Dear President Trump,
This year, will you remember the Jews?
Last year, on International Holocaust Remembrance Day, a newly inaugurated President Trump spoke vaguely of “victims, survivors [and] heroes,” of “the darkest hours” and “the powers of good.”
For reasons difficult to divine, his statement didn’t mention the Jewish people. In a world where Jews are killed for being Jewish, neo-Nazi groups are on the rise, and many governments officially discriminate against Jews, American leadership on anti-Semitism is essential. But in his first public remarks on the significance of the Shoah, the President chose not to name its victims.
At the time, many observers wondered aloud about the significance of the omission. Was it the unfortunate result of an unprepared and chaotic White House, or something darker? Was it a regrettable one-off or a portent, a mistake or a tactic? The news that the White House had rejected a draft statement that mentioned Jews gave us a strong hint, and now, a year into the Trump presidency, the answer has become clear.
To paraphrase what many Jews are taught from birth, anti-Semitism may begin with us, but it never ends with us. Indeed, the Nazis also persecuted and murdered homosexuals, Roma, people with disabilities, Germans, and Jehovah’s Witnesses. Our fate is intertwined with that of other groups—hatred of one minority breeds hatred of others—and we know all too well the harmful consequences of discrimination and hate speech.
It is this ingrained knowledge that teaches many of us to stand up against all forms of discrimination and intolerance. It is for this reason that we protest intolerance and help those in need. On this International Holocaust Remembrance Day, we should all oppose President Trump’s efforts to stoke fear, exploit bigotry, and inflame racial tensions.
Time and again, in ways even more blatant than his de-Judaization of the Holocaust, the President has sought to stir up hostility toward racial and religious minorities. When he retweets anti-Muslim propaganda videos produced by fascists or calls Haiti and African countries “shithole[s],” he is engaging in just the kind of dehumanization that has accompanied some of the worst crimes in history. When he peddles tropes about immigrants as criminals or terrorists to support his agenda, he is validating hatred and encouraging people to act on it.
The resurgence of violence by white supremacist groups—groups that include, according to the President, “very fine people”—is not mere happenstance. Nor are recent increases in hate crime. Although correlation does not prove causation, it is impossible to deny the Trump effect on those on those with deep-seated racist beliefs.
The chants of “Blut und Boden” (a Nazi slogan for “blood and soil,” referencing Aryan ideology) in Charlottesville were a stark reminder of the persistence of antisemitism in the United States. Data from the Anti-Defamation League recorded 1,299 anti-Semitic incidents in the first three quarters of 2017, greater than the 2016 total of 1,266. The Southern Poverty Law Center (SPLC) counted 1,863 anti-Semitic incidents between November 9, 2016 and March 31, 2017, including many by perpetrators who invoked Trump.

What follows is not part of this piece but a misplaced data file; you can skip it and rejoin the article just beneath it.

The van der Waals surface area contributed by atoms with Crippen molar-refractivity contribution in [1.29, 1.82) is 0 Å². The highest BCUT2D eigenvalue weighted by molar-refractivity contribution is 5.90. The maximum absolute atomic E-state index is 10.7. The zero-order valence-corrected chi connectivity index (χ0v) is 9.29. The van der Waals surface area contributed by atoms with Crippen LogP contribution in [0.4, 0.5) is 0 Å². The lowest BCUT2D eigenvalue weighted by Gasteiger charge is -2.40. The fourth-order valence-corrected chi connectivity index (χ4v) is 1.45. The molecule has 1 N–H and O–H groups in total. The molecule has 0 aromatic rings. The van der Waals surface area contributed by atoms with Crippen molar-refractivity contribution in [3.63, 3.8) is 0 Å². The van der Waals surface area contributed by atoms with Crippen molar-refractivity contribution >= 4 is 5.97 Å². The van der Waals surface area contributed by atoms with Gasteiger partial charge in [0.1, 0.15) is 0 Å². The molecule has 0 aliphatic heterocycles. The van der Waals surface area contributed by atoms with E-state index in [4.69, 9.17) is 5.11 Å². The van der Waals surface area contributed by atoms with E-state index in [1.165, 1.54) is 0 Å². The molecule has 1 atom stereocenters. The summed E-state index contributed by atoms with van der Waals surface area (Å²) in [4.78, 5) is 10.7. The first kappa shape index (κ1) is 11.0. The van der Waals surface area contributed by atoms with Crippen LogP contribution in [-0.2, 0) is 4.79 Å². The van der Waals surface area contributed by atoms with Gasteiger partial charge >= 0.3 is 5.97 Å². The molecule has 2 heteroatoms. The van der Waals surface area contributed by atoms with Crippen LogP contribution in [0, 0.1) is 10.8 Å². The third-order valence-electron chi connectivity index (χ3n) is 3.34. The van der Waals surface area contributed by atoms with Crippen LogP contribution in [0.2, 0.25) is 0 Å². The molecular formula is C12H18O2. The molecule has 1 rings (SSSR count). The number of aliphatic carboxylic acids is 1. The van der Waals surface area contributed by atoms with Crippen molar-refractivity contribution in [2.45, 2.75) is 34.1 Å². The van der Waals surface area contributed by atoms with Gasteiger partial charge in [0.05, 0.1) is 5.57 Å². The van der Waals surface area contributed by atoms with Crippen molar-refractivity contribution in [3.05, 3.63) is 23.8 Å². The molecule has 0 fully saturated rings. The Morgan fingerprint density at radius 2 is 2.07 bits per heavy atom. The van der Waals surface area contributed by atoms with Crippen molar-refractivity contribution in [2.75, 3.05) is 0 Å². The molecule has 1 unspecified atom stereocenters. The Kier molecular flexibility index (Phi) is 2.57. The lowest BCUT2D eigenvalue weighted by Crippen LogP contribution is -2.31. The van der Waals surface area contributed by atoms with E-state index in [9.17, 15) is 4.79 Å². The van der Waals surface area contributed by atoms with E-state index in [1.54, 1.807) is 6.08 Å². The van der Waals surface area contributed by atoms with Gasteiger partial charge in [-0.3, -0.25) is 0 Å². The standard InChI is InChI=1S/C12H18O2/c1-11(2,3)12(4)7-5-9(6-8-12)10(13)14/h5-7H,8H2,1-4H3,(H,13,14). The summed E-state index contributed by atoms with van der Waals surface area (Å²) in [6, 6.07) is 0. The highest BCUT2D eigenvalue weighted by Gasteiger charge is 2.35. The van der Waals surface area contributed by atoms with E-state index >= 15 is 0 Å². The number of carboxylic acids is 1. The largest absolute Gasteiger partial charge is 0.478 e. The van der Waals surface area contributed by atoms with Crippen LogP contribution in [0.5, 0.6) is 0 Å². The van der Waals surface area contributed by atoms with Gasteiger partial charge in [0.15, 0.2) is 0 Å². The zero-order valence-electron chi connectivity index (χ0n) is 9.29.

Anti-Muslim incidents have also increased—to levels not seen since the months after 9/11— and the SPLC reports that in 2016, the number of anti-Muslim hate groups tripled. In February of last year, not long after the White House issued a ban on all immigrants from seven Muslim countries, a gunman shot and killed a man of Indian descent. Assuming he was from Iran, the gunman yelled “get out of my country” as he pulled the trigger. The man’s widow took to Facebook as few days after the shooting and asked, “do we belong here?”
The Holocaust did not start in Auschwitz. It started with insidious propaganda and bureaucratic measures that rendered discrimination the norm. The United States is not on the brink of genocide, but there is no controlling the effects of hatred once it is unleashed.
It is possible that with the departure of White House advisors like Sebastian Gorka, who has been linked to far-right anti-Semitic groups in Hungary and only last week doubled down in support of last year’s statement at a hearing, and Steve Bannon, whose website Breitbart has provided a platform for white nationalists and antisemites, the President will release result a less reckless statement this year. Who knows? President Trump might just crawl over that low bar.
But even if the administration manages to produce an acceptable statement, its hateful and harmful policies remain. In a telling coincidence, this year’s International Holocaust Remembrance Day is also the one-year anniversary of the Trump Administration’s Executive Order that banned travelers from seven Muslim-majority countries and barred all refugees from reaching America’s shores.
The Muslim ban is one of the many actions taken by President Trump that violates the spirit of Never Again. The racist us vs. them tactics of the Trump Administration are bad for the Jews, bad for all minorities, and bad for the United States.